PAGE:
‘Ultra’ Ultra-Low Bariatric System
- By Laurie Watanabe
- Sep 01, 2008
It’s a fallacy to think that successful bariatric seating is simply a matter of making a system bigger. In reality, bariatric clients have unique clinical issues requiring a multi-faceted approach.
Motion Concepts’ new “Ultra” Ultra-Low bariatric system does just that, thanks to an elevating, articulating calf platform and a power sliding seat.
Says Brad Peterson, vice president of Sales and Education, “We’d been seeing a lot of people who were very large, who had very large lower extremities, and they could not be properly, safely or stably positioned in normal power bases with their legs the way they were.”
In this new system, the seat slides forward 8 inches while the calf panel, which is part of the base unit, remains in place and out of the way. This configuration enables the client to back up to the edge of the seat, then sit without negotiating around the chair’s front riggings.
The seat then slides backward into place, and the client can use the tilt function “to allow gravity to help them get all the way back in the system,” Peterson says.
By sitting back in the chair, the client helps the wheelchair maintain proper balance and stability. Peterson says this new system began as a customized fabrication for a teacher who was using a scooter and was therefore unable to maneuver well indoors. “We had to get her into a mid-wheel-drive chair and maintain the stability of the system. The question was ‘How do we take a large person with very large legs, put them in a power base, and have that base be stable and perform well?’”
In bariatric mobility, Peterson says it’s common to see clients with “very large legs, lymphedema and very bad circulation. They need to get those legs elevated over their heart. They need to put themselves in a position over the course of a day where they can get proper blood flow.”
The calf panel is critical to attaining that positioning during the tilt process, Peterson says: “As (the system) elevates, the calf panel itself slides or articulates” to prevent shearing.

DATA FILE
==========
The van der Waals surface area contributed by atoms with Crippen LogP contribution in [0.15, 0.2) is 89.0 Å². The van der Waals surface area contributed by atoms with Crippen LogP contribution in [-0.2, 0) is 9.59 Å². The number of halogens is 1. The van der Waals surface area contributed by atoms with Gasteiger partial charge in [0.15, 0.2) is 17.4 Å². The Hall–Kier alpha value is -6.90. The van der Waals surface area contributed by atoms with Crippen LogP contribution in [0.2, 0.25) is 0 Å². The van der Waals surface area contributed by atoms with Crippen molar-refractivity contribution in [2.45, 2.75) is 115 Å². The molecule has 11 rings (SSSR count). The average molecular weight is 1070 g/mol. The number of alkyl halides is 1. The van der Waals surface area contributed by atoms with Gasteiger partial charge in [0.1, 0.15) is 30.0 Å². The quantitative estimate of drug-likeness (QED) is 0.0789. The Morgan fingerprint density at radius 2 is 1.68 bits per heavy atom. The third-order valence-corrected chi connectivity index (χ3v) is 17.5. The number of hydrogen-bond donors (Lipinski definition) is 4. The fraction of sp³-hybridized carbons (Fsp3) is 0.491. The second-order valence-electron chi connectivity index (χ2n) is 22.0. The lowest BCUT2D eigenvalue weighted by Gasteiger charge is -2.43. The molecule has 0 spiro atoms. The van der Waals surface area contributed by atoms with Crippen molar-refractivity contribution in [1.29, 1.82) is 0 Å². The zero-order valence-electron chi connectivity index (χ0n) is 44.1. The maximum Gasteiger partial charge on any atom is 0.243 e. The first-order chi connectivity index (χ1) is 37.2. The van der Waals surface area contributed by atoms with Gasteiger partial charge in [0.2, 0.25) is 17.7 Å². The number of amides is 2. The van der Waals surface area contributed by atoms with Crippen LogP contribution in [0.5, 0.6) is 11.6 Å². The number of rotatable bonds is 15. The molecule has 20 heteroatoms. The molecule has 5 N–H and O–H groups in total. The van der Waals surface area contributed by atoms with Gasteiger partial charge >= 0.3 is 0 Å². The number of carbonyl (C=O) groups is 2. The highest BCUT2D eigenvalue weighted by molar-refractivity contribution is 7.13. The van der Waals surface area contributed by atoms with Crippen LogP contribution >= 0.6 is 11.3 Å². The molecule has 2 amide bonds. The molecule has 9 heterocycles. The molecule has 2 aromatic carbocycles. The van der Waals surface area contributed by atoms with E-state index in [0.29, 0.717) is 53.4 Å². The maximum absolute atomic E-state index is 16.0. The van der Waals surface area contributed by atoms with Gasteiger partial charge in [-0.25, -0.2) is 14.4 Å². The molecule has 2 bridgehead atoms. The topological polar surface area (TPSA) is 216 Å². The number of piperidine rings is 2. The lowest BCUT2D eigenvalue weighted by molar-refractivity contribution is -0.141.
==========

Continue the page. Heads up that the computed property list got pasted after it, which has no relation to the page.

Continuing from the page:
“It’s a one-piece calf panel,” Peterson notes. “Many times, people try to accommodate really large calves and ankles with standard elevating legrests, where you have a lot of sharp points or pressure points. The one-piece calf panel gives them a wide, soft, supportive place for their legs.”
Simultaneously, the system maintains a low seat-to-floor height — approximately 19 inches. “Seat-to-floor height is really the make-or-break measurement for many people as far as environmental access, and getting onto public transportation and into vans,” Peterson says.
Peterson says the system’s weight capacity is about 500 lbs., but adds, “We can pretty much do any weight you want. It just depends on the base you’re putting it on.”
The key to the “Ultra” Ultra-Low Bariatric System is that it takes a multi-faceted approach to the unique issues its clients face.
“Addressing the needs of the bariatric population goes far beyond building it bigger and stronger,” Peterson says. “That’s why we try to look at not just making it bigger and stronger, but also shaping it around them.”Motion Concepts
700 Ensminger Road, Suite 112
Tonawanda, NY 14150
This article originally appeared in the September 2008 issue of HME Business.
About the Author
Laurie Watanabe is the editor of Mobility Management. She can be reached at firstname.lastname@example.org.